Near the end of a press conference on Monday, Mayor Michael Bloomberg turned to look at the city's police and fire commissioners, part of the group of administrators arrayed like a grim-faced chorus behind him. "Our city agencies get tested every day," the mayor said. "The fire department responds a couple thousand times a day, they and the police department together. Do they work together? Yeah, because they have so much practice."
New York is indeed an ongoing, never-ending emergency, and during the past five days that experience has proven invaluable. This is cold comfort if you're currently powerless in Tribeca or bailing water in Red Hook. But the city and state's official response to Hurricane Sandy has, so far, been exemplary. The warnings from Bloomberg and Governor Andrew Cuomo came early and often, using everything from bullhorns to Twitter, and were delivered sternly but without the belligerence of New Jersey's Chris Christie. The serial decisions to shut roads and transit systems appeared prudent without being panicky (Cuomo's closing of the Brooklyn Battery Tunnel on Monday afternoon, hours before it flooded, turned out to look particularly prescient). Thousands of city workers, from the school teachers voluntarily staffing shelters to the firefighters battling a massive blaze in Breezy Point, did their jobs professionally.
This hasn't always been the case, unfortunately, but New York seems to have learned painful lessons from the series of extraordinary disasters that have hit the city and state. Beginning with the September 11 attacks, then the 2010 blizzard, and continuing through last August's reaction to Hurricane Irene, our politicians and first-responders have become highly skilled in coping with major calamities. The 2010 post-Christmas blizzard breakdown, where buses and subways were stranded, is the clear precedent for the MTA's preemptive shutdown strategy; only the next few days and weeks will show whether it avoided worse damage to the transit system, but for now it had the significant benefit of keeping passengers out of harm's way. The Irene evacuation, derided by many at the time as an overreaction, now looks like an important test run, particularly for the city's housing projects.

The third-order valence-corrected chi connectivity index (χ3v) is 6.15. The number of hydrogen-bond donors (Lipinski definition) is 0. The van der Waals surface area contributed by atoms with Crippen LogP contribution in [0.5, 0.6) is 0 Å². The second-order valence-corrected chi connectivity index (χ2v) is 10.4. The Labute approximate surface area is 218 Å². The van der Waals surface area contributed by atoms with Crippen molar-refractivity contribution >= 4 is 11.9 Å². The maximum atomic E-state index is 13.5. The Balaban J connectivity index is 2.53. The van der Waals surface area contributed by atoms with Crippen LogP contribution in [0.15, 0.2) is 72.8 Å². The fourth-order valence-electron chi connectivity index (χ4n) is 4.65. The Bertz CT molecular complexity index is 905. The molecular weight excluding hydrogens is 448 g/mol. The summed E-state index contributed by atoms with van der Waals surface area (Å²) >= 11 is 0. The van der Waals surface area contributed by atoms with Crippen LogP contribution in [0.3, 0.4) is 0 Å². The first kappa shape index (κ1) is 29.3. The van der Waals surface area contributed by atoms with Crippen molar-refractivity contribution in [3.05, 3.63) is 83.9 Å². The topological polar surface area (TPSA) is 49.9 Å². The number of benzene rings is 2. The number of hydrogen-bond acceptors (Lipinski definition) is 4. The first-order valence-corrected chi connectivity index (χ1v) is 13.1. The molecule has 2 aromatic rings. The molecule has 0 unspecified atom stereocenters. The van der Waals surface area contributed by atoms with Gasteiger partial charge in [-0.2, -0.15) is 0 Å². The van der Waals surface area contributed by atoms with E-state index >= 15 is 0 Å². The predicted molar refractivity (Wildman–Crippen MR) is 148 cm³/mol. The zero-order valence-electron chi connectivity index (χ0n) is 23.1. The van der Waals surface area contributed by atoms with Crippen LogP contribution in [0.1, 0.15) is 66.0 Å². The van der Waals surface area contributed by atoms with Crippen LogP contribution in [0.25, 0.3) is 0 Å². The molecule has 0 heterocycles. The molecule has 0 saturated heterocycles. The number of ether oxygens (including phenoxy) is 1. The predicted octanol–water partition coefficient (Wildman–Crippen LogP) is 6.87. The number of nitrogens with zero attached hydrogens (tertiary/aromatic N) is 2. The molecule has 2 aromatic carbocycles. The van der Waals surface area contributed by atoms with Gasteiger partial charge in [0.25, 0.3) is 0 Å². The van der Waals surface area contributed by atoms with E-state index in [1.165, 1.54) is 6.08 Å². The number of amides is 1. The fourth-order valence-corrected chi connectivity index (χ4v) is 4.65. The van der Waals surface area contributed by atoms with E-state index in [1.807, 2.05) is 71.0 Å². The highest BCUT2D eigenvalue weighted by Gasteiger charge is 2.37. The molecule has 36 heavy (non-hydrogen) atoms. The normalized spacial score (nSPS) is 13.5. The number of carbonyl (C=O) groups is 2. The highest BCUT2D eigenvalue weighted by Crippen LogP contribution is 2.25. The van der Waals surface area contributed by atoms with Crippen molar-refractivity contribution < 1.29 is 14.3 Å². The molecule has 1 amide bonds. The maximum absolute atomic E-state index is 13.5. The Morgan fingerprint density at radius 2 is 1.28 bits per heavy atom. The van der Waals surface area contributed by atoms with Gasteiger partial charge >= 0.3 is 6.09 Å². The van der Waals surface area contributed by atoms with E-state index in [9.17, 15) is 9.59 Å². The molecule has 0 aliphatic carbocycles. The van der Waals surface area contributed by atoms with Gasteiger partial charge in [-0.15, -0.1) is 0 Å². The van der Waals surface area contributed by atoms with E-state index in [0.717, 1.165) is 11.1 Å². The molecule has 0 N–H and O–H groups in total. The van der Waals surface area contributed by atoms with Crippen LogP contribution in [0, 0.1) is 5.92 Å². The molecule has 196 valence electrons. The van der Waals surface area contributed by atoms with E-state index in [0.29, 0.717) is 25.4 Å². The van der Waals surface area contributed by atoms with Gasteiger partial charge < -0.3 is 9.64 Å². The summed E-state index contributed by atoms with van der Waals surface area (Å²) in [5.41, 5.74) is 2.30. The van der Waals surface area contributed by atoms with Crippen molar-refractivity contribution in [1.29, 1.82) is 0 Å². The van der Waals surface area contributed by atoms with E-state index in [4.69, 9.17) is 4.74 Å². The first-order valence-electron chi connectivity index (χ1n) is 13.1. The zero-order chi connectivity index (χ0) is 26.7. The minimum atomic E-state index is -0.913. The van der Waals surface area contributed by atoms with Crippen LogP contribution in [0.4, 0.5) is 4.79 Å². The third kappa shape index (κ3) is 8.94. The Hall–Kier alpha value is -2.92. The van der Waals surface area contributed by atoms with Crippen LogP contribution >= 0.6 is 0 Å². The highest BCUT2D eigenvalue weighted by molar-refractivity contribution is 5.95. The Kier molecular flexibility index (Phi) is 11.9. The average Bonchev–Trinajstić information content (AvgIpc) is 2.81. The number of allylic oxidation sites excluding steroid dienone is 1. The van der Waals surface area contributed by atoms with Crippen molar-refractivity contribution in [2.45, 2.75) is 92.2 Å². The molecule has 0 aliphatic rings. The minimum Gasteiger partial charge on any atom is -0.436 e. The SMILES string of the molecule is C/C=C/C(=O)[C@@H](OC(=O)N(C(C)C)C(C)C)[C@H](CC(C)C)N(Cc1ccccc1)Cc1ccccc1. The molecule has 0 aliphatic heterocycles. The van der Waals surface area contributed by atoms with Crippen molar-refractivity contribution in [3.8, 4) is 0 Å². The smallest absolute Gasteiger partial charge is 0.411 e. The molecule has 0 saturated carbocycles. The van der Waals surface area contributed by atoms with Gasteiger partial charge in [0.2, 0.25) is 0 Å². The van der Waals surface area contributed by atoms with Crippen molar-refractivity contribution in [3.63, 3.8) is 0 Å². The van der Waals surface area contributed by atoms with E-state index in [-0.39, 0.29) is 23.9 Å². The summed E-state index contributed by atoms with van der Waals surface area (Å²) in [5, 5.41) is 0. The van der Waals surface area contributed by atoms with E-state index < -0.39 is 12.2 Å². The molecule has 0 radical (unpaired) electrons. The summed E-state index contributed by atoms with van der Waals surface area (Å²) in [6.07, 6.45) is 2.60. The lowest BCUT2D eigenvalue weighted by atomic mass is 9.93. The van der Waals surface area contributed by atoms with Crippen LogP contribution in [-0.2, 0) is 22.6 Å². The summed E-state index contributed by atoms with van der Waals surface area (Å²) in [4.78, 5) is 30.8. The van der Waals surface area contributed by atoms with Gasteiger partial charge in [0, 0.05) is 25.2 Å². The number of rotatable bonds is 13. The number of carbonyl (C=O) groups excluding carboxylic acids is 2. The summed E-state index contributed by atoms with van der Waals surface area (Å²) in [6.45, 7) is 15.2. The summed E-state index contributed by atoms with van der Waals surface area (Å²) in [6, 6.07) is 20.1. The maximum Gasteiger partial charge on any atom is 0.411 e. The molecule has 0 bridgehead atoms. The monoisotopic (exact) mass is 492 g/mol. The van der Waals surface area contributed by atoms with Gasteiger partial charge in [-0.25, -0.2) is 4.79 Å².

Things certainly weren't perfect — 311 was overwhelmed with calls, and the reasons for the crane collapse at the One57 construction site need to be investigated. The larger problem is whether responding to giant natural disasters becomes frighteningly routine. At that same briefing a reporter asked Bloomberg whether the hurricane was making the recent boom in waterfront development look foolish. The mayor basically brushed off the criticism with a bit of curious free-market analysis — "People pay more, generally, to live closer to the water, even though you could argue that they should pay less because it's more dangerous" — but City Council Speaker Chris Quinn jumped in to defend building codes. "We have made significant changes in the requirements of how we build in lower-lying area," she insisted. "No one has a better, tighter code than we do now." That may be true. Today, though, Bloomberg acknowledged the increasing severity of the storms hitting the city, and wondered out loud whether global warming is the cause. One year from now the city will elect a new mayor. For all the other issues the campaign will raise, keeping the city safe will be central — and Hurricane Sandy has been a reminder that Bloomberg will be a tough act to follow.